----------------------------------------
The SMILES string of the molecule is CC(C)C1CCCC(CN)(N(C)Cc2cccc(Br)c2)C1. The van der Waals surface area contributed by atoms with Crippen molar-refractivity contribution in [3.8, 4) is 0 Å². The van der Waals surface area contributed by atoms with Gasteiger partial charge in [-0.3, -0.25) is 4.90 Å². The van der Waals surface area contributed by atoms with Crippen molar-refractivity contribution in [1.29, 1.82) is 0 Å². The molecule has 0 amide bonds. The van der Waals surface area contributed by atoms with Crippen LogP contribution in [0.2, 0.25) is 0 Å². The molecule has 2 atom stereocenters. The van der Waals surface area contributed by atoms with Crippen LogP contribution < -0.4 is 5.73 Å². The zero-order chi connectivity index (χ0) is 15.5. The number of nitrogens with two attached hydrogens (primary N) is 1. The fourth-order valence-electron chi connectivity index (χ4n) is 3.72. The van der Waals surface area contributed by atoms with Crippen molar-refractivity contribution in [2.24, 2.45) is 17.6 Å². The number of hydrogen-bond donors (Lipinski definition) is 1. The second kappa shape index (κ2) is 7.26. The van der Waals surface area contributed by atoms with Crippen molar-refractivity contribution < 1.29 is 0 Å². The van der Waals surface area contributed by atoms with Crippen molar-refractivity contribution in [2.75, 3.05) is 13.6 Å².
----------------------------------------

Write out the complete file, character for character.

The SMILES string of the molecule is CC(C)C1CCCC(CN)(N(C)Cc2cccc(Br)c2)C1. The van der Waals surface area contributed by atoms with Crippen molar-refractivity contribution in [3.8, 4) is 0 Å². The van der Waals surface area contributed by atoms with Gasteiger partial charge in [-0.3, -0.25) is 4.90 Å². The van der Waals surface area contributed by atoms with Crippen molar-refractivity contribution in [1.29, 1.82) is 0 Å². The molecule has 0 amide bonds. The van der Waals surface area contributed by atoms with Crippen LogP contribution in [0.2, 0.25) is 0 Å². The molecule has 2 atom stereocenters. The van der Waals surface area contributed by atoms with Crippen LogP contribution < -0.4 is 5.73 Å². The zero-order chi connectivity index (χ0) is 15.5. The number of nitrogens with two attached hydrogens (primary N) is 1. The fourth-order valence-electron chi connectivity index (χ4n) is 3.72. The van der Waals surface area contributed by atoms with Crippen molar-refractivity contribution in [2.24, 2.45) is 17.6 Å². The number of hydrogen-bond donors (Lipinski definition) is 1. The second kappa shape index (κ2) is 7.26. The van der Waals surface area contributed by atoms with Crippen molar-refractivity contribution < 1.29 is 0 Å². The van der Waals surface area contributed by atoms with Crippen molar-refractivity contribution in [2.75, 3.05) is 13.6 Å².